Lino Tagliapietra legacy gallery at Museum of Glass
On 4 March 2023 the US-based Museum of Glass hosted an exclusive, 200-person celebration of glass master Lino Tagliapietra. With family, friends, and colleagues, as well as artists he has inspired in attendance, Tagliapietra made his final appearance in the US. He plans to retire and spend his time with his family in Italy.
The highlight of the evening was the announcement that Tagliapietra has selected Museum of Glass as the place for his work and legacy to reside. The artist will contribute art from his own archive that will fill a new permanent gallery space.
“The planned Lino Tagliapietra exhibition at Museum of Glass is a key part of our strategic plan moving forward and represents our goal to celebrate glass artists. We are honoured that maestro Lino Tagliapietra has chosen Museum of Glass in Tacoma, Washington as the place to tell his legacy story, and that he will generously provide art from his archive to support this endeavour,” said Museum of Glass Executive Director Debbie Lenk.
Tagliapietra has had an immeasurable impact on the glass art movement and glass artists over his long career. He has trained and mentored many young glassblowers, passing on his knowledge and techniques to future generations. Simply put, the Studio Glass movement would not be what it is today without Lino Tagliapietra. Museum of Glass’s goal for this new permanent gallery is to highlight Tagliapietra’s mastery and vision, with the hope that it inspires future generations of glass artists to continue to push the boundaries of the medium and galvanises viewers to gain deeper understanding of its history and possibilities as it continues to evolve.
Museum of Glass Hot Shop Director Ben Cobb said, “It is an honour to have worked for and alongside Lino. His contributions to the progression of the Studio Glass movement cannot be overstated, and his drive and passion for the material is nearly unmatched. To hear Lino say over the years that the Museum of Glass is one of his favourite places to work gives me and the entire Hot Shop staff an immense sense of pride. And to be a part of and witness Lino’s energy on the Hot Shop floor has been a highlight of my career. I cannot wait for his story to be displayed in our galleries.”
Tagliapietra has visited Museum of Glass frequently since 2007. He has completed 19 residencies and appearances in the Museum’s Hot Shop to standing-room-only audiences, delighting thousands of visitors both in-person and around the world through the Hot Shop Livestream.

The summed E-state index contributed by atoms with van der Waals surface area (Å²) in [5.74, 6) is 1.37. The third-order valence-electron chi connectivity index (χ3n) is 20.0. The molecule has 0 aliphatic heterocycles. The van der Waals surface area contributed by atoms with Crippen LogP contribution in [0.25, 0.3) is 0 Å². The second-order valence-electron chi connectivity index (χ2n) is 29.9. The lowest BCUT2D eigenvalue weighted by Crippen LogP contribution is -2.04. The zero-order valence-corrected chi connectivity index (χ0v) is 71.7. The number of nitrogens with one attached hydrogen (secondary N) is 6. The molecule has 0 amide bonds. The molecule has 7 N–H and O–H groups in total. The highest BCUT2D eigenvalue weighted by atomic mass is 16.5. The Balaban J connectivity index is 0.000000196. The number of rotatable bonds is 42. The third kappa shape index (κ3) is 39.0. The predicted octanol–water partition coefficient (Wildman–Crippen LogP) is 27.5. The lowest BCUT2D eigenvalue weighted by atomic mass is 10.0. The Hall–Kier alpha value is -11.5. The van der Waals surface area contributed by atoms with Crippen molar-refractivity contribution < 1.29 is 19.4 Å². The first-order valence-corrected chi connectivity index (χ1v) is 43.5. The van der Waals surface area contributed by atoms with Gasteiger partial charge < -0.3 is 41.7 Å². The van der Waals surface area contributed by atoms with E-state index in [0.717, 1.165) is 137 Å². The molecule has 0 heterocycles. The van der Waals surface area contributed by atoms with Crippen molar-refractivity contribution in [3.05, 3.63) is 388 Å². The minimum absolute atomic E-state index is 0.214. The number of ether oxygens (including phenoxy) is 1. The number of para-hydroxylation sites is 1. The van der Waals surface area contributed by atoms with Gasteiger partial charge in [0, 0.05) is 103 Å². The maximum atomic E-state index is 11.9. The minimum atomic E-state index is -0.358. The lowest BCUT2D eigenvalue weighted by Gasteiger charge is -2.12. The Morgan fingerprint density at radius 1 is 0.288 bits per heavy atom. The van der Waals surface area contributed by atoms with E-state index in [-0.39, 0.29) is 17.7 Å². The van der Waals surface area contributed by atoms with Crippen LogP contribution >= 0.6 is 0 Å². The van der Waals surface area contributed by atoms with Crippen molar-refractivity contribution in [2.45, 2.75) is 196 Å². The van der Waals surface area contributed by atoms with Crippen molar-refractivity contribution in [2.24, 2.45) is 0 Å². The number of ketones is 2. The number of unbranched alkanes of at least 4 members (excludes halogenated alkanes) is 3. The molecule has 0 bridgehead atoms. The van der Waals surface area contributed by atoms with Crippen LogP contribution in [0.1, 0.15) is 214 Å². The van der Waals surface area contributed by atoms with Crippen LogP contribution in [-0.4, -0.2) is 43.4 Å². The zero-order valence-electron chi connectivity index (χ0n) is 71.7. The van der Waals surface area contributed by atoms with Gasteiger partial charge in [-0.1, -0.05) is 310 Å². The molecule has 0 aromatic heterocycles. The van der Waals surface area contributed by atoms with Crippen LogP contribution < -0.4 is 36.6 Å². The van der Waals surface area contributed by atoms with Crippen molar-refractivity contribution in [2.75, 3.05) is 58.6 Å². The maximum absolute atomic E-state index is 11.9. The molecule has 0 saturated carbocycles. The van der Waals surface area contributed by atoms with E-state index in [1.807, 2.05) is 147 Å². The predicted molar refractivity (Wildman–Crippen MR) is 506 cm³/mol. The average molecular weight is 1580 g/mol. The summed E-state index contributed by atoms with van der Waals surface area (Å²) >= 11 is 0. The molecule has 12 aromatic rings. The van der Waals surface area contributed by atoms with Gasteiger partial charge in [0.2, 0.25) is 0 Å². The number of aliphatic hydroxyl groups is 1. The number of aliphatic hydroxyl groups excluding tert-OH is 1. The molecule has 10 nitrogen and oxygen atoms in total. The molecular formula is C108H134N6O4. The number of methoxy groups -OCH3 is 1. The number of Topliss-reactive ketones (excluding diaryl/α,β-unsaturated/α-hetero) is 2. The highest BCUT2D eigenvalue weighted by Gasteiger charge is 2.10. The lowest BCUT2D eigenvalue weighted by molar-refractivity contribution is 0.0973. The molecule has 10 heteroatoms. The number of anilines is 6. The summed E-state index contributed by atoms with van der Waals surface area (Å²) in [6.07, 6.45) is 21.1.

The Museum has held three major exhibitions of Tagliapietra’s work.
Tagliapietra’s unique style, characterised by intricate designs, uncommon attention to detail, and bold use of coloru, combines traditional Venetian glassblowing techniques with modern elements. His signature pieces, many of which will be on display in the new Museum of Glass gallery, feature complex movement and flow.
Museum of Glass Curator of Education Susan Warner, added, “Museum of Glass is the recipient of The Lino Archives, collected over the years Lino spent in the Pacific Northwest and carefully assembled by his studio, dating back to the mid-nineties. The work shows the evolution of Lino as an artist and demonstrates intricate Italian techniques in addition to the artistic freedom that the United States gave him. Lino grew as an artist in America by pushing the techniques into new territory, exploring their revolutionary potential with a boldness entrenched in years of experience with the material. His gift to the Pacific Northwest is the document of this time.”
Speaking at the event, Lino Tagliapietra commented, “It is very hard to explain in words what happened during these days. I would have never expected this much love and attention. It is true that this highlights the end of my journey. However, all the recognition, honours, awards, and friends that surrounded this event made my end of the journey very special and much less bitter.”
Lino Tagliapietra has worked with glass for over 70 years. He was born in Murano, Italy in 1934 and became an apprentice glassblower at age 11. Even at a young age, Tagliapietra exhibited an immense dexterity for glass and was appointed the title of maestro when he was just 21. In 1979, Lino visited Seattle for the first time and introduced students at the Pilchuck Glass School to the traditions of Venetian glassblowing. This cross-cultural collaboration shaped the identity of American glassblowing and offered Tagliapietra an opportunity to expand his horizons internationally.
Planning for the Lino Tagliapietra gallery at Museum of Glass is underway.
The Museum of Glass is at: 1801 Dock Street, Tacoma, WA 98402, US. https://www.museumofglass.org/
Image: Lino Tagliapietra on the Hot Shop floor at Museum of Glass during his final appearance in the US. Photo: Russell Johnson. © Russell Johnson.